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Friday, March 2, 2012

Kindles and Cookies

As I wrote the title above, it occurred to me that I could be talking about either the "cookies" that are stored on your computer OR cookies that you eat...

Still life with Kindle.

OK, today, we're talking about edible cookies:  Almond Macaroons from the cookbook 500 Under 500, From 100 Calorie Snacks to 500 Calorie Entrees by Lynette Rohrer Shirk -  which I got from the South Brunswick Library's e-book collection FOR FREE on the Kindle Fire.

Free e-books are available from our Library, and more's the better - some of them are cookbooks.  (Who says there's no such thing as a free lunch?)

(Go to our website, click on "download audiobooks.e-books" and follow the directions from eLibraryNJ.  If you need help with this, call us at the Reference Desk - 732-329-4000 x7286.  I found the most cookbooks - 53 of them - by searching on Quick Search, then e-books, search term either "cooking" or "food".)

So this morning before work - I know, I have a lot of energy! - I whipped up this easy recipe using a Kindle.

What I found using a Kindle vs. a print cookbook:  
E-Reader Advantages:

- no need to hold down the page to keep it open.
- small, portable and light - I could take LOTS of cookbooks with me on vacation! (What, I can't be the only one who loves to cook on vacation...)

E-Reader Disadvantages:

- harder to "leaf" through to get an overview of the book.
- fragility:  would dropping on egg on a Kindle be the end of it?

I really did love cooking from the Kindle, you can change the font size in a jif, you can easily bookmark your pages, plus the brightness of the screen makes it easy to read. Cooking from the Kindle: like being in the Futurama exhibit at the 1964 World's Fair.

Now, as for the cookbook, I didn't love it.  Lynette Shirk's recipes are not very precise, and I think a novice cook would have difficulty interpreting the terse directions.  Also, there's not a lot of personality exhibited in this collection; I like a cookbook with a personal point of view.  Shirk has written nine cookbooks, worked as a pastry chef at Chez Panisse, worked for Williams Sonoma, and attended culinary school, but you would be hard pressed to divine that from this tome.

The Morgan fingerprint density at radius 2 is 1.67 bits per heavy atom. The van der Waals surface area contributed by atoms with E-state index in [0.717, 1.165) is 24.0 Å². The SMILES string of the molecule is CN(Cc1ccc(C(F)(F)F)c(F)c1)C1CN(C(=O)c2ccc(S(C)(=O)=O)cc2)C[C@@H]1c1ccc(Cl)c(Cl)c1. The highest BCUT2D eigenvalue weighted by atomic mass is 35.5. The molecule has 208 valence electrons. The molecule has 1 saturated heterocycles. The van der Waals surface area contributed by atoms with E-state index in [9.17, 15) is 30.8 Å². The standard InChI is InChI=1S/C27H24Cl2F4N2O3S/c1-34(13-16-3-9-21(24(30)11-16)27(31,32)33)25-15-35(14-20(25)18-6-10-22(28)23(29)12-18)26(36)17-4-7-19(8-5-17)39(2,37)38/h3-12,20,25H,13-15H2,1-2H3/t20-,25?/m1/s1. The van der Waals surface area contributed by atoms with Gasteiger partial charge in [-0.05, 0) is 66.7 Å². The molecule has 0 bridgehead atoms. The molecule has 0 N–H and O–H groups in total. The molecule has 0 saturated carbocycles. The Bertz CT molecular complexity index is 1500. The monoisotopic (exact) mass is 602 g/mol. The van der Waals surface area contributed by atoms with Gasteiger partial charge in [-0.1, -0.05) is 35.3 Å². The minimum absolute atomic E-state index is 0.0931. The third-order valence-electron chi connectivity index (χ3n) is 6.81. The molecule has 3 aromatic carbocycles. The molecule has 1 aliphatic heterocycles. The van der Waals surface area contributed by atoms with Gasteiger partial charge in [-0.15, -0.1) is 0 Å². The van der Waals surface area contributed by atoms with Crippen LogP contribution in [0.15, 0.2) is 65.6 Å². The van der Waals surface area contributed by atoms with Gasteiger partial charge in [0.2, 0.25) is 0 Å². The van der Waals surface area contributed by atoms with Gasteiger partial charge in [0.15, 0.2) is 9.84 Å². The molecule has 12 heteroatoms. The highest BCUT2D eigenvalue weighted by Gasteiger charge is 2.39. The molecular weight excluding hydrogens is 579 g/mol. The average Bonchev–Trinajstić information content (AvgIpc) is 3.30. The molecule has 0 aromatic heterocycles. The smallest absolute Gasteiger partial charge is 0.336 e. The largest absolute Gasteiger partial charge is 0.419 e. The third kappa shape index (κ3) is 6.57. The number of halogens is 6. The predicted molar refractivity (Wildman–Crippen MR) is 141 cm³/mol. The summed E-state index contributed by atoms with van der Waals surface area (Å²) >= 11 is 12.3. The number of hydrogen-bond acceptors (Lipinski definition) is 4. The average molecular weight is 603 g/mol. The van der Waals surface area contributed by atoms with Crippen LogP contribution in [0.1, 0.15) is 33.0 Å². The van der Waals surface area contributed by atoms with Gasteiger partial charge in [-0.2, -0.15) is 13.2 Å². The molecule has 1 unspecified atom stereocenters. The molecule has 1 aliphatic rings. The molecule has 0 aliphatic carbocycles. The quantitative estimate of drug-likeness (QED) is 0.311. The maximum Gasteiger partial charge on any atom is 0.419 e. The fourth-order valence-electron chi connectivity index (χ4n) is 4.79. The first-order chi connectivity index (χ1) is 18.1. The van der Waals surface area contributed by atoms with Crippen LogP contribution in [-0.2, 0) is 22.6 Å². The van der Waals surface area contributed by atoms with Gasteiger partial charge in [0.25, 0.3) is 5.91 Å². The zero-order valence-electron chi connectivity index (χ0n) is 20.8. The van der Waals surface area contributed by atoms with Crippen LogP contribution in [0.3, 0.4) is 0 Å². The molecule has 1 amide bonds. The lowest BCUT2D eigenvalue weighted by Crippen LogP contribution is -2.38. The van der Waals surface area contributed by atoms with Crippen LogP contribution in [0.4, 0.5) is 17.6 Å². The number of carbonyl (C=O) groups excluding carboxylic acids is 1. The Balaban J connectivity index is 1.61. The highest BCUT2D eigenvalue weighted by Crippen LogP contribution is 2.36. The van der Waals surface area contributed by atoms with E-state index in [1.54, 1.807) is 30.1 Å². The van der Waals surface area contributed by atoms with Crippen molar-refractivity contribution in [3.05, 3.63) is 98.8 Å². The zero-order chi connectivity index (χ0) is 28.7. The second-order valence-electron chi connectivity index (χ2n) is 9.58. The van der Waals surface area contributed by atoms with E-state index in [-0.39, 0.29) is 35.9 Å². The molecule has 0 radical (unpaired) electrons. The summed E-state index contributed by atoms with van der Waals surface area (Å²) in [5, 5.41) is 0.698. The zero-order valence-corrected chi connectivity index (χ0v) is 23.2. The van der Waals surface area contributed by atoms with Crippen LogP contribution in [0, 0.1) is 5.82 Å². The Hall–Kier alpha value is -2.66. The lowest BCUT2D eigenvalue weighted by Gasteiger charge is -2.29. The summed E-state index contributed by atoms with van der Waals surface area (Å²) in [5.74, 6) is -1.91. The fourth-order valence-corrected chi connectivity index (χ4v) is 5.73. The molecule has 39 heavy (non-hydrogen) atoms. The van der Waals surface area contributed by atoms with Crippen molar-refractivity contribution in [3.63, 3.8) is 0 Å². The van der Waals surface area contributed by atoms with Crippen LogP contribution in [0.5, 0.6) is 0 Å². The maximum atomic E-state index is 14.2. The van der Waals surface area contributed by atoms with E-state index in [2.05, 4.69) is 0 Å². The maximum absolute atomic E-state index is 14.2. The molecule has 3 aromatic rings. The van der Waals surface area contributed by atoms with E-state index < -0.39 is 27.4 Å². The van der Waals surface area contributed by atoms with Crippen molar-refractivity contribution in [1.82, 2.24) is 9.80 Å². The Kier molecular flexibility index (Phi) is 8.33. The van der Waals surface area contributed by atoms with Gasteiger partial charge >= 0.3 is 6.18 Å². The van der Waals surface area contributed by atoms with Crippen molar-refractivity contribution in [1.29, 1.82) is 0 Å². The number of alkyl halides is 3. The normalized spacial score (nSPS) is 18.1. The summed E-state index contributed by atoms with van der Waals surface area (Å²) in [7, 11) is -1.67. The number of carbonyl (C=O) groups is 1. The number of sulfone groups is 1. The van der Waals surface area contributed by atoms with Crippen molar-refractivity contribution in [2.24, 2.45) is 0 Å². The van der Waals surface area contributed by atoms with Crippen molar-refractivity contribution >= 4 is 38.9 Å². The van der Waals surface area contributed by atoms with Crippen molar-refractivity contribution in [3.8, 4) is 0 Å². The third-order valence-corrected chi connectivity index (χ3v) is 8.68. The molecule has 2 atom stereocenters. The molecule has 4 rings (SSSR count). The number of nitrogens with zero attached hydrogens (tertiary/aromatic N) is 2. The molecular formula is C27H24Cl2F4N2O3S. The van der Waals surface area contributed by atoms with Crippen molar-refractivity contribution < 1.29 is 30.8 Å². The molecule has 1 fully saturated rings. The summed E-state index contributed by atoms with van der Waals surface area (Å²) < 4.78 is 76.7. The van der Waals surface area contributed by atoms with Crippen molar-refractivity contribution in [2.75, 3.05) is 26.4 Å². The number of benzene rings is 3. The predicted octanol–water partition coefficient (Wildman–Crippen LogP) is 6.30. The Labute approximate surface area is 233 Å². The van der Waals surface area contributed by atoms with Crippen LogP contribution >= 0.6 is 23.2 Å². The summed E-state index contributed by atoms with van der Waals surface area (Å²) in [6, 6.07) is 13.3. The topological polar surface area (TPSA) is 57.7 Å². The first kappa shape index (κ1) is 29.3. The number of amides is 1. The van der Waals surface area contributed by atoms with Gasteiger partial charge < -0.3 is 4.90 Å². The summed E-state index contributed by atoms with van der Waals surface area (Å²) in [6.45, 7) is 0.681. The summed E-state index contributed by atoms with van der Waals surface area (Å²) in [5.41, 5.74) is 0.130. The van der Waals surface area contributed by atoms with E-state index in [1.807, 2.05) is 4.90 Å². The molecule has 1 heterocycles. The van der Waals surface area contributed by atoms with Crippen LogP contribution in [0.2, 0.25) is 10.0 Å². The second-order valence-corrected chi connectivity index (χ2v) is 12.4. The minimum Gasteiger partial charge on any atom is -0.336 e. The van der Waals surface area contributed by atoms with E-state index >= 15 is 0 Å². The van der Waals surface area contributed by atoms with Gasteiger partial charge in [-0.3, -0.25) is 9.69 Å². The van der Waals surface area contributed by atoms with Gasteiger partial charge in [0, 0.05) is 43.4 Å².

The macaroons themselves are easy to throw together if you have all the ingredients. (I know, who has candied orange peel and ground almond meal on hand?  Me!)

Actual cookies on left, e-cookies on right.

Almond Macaroons adapted from 500 under 500

2 egg whites
1/4 cup white granulated sugar
1 1/4 cup shredded sweetened coconut
3/4 cup ground almonds (can buy this at Trader Joe's)
1/4 cup candied orange peel
1/4 cup applesauce
2 Tablespoons flour

Preheat oven to 350 degrees.  Line cookie sheet with parchment paper.
 In a large bowl, whisk the egg whites with the sugar until foamy.
On a large cutting board, mix the ground almonds and the orange peel together and chop finely.
Add this mixture and all the remaining ingredients to the the egg whites in the bowl and mix well.
Portion out 16 balls from the batter, and place on cookie sheet (this is easiest with a 1 inch size ice cream scoop if you have one - definitely a time saver!)
Bake 20 minutes.  Let cool.  Peel cookies away from the paper.
Yields:  16 macaroons, 117 calories each.

The cookies tasted half like a coconut macaroon and half like an almond cookie, but the best part was the candied orange peel - a very nice addition that gave the cookies an unexpected flavor boost.  Great with a cup of tea.

As for the computer cookies, I may try and work up a computer class regarding internet security to offer at the Library - check out our Event Calendar in the upcoming months for this and other computer classes I'll be teaching - including using the Internet, Gmail, Facebook, and LinkedIn.

And take out some electronic books from our Library on your mobile device (including your smartphone) or computer, and bring your cooking into the age of the e-book.  By the way, you can take out 5 e-books, and additionally put 5 e-books on hold at any one time, and the books expire automatically so they will never be overdue!

Diane Whitman
Reference Librarian
Cookie and Computer Aficionado


Anonymous said...

Diane - You have really hit a homerun on this post! Thanks for taking us into the world of e-recipes and cookbooks! This was very insightful and fun to read. Valuable info. !

Jeff said...

Diane, as I said in my email, a very witty and fun blog. And I'm not saying that just because I'm your brother!